Maradona vs Messi: Who’s the Argentina’s GOAT
For the better part of a decade, there has been a heated argument between the supporters of Lionel Messi and Diego Armando Maradona. Which of the two Argentine legends is the G.O.A.T. has largely shaped how this has developed.
There will always be people who will strongly feel that Maradona was the better football player, even if Messi wins the World Cup with Argentina in Qatar later this year.
Maradona was the perfect illustration of a genius with flaws who was also gifted with exceptional natural skill. Argentines fell in love with Diego Maradona the person and the footballer because he was a wizard with the ball at his feet.
It’s difficult to change people’s minds on this because they seem to be either Team Diego or Team Messi.
Let’s take a look at five criteria to analyse the careers of Maradonna and Messi.
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1. Trophies and honours
Messi is the undisputed champion in terms of pure numbers. He has 24 domestic trophies to Diego’s eight, and 10 league titles to Maradona’s three. Maradona only had one club championship to Messi’s ten continental and international ones.
Comparing the two when it comes to the highest individual honours is really challenging. Although Maradona missed out on football’s most coveted individual award until the rules were amended to enable non-Europeans to compete in 1995, Messi has won a record six Ballons d’Or.
While Diego and Pele shared the 2000 Fifa Player of the Century award, both players won the Fifa World Cup Golden Ball in different ways.
Maradona cannot compare to Messi in terms of overall goals scored. Only six players in history have scored more goals for club and country than he has, and he has won a record six European Golden Shoes.
Over the course of his career, Maradona scored 357 goals, which is more than Messi has. Before Marek Hamsik passed him, Diego had nearly 30 years as Napoli’s all-time leading scorer.
But it must be acknowledged that, in addition to playing more than 200 fewer games than Messi, Maradona spent the most of his career in a significantly deeper spot. He primarily played as an offensive midfielder for Napoli, playing behind two attackers, but he sometimes dropped into his own half to start attacks.
3. International career
Maradona won the World Cup, making him immortal. Messi has not scored a single knockout goal in four World Cups.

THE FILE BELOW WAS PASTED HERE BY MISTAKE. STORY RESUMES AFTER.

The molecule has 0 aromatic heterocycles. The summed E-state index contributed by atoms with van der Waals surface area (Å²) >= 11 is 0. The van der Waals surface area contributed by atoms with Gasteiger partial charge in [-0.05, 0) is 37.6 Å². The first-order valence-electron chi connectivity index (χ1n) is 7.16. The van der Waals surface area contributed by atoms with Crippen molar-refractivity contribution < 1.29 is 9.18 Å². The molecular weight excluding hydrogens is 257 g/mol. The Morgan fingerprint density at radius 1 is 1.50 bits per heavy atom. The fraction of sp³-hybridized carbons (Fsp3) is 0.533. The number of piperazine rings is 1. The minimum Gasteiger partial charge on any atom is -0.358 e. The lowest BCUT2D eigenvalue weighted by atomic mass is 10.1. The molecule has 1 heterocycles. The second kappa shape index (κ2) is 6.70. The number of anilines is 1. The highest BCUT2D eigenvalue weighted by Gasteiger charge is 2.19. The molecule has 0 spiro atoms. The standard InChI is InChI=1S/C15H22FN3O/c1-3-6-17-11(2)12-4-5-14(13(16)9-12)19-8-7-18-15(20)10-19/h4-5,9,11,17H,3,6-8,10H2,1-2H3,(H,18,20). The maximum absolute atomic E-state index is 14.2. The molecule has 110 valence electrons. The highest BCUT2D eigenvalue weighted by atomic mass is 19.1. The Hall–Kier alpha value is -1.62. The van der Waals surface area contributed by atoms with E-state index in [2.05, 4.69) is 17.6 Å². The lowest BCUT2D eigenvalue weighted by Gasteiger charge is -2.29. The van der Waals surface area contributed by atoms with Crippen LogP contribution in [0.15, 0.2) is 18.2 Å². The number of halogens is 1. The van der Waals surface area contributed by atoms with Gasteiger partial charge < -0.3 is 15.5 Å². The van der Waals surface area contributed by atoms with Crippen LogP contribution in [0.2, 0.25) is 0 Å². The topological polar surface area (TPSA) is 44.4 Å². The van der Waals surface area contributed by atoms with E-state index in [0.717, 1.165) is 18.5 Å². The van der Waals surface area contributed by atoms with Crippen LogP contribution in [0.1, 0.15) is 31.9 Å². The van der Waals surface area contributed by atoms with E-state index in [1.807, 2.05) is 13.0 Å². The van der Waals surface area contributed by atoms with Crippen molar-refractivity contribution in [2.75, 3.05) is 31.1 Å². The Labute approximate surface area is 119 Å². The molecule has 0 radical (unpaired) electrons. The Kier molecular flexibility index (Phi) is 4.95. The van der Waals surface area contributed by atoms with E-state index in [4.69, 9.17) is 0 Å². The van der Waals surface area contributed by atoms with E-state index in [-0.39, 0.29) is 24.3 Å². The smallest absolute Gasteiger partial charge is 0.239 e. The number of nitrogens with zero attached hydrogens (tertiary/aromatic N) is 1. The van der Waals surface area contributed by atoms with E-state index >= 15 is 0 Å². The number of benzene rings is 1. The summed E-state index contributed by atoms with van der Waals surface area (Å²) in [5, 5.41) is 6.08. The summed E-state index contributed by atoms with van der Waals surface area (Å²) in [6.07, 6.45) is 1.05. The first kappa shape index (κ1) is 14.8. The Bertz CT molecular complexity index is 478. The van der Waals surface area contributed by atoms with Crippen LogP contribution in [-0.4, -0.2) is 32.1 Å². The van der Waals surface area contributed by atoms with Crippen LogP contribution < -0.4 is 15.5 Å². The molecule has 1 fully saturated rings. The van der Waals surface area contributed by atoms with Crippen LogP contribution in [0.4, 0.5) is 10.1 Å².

Although he was awarded the 2014 World Cup’s best player, the choice to give him the Fifa Golden Ball was roundly criticised.
In his five Copa America appearances, he also struggled in crucial situations, scoring only two game-winning goals and going scoreless in all three losing finals. Additionally, in the 2016 shootout, he missed a penalty.
The Argentina teams who advanced to back-to-back World Cup finals in 1986 and 1990 were two of the least talented teams the country has fielded in the previous 50 years. Maradona was the one person responsible for bringing his nation to fame.
4. Big games
While Messi has frequently let Argentina down in crucial moments, his record with Barcelona in championship games is practically unmatched. He has consistently performed well under pressure and is one of a select few players to score in many Champions League finals.
Messi has 46 Champions League knockout goals, which is one more than Cristiano Ronaldo.
Maradona is unquestionably the greatest big-game player in international history, along with Pele. Despite being infamous for his drug-fueled antics, Maradona nearly always delivered at the club level in crucial games.
5. Cultural impact and legacy
Maradona raises the bar when it comes to having a significant cultural impact on an entire nation and city. Naples, the poorest city in Europe, was a “sewer” that was brutally exploited, ruled, and treated unfairly by the wealthy, industrial north.
Maradona led a squad that had only ever won two Italian Cups to Scudetto victory although Napoli was just barely avoiding relegation at the time of his arrival.
As a result, he came to represent the struggle of the underdeveloped south against its northern oppressors. In Naples, where he attained godlike status, San Gennaro, the city’s patron saint, lost his place as the city’s most adored son.
Messi’s legacy fails to live up to expectations on the global stage. Because of his achievements in 1986, Maradona is revered in his native country.
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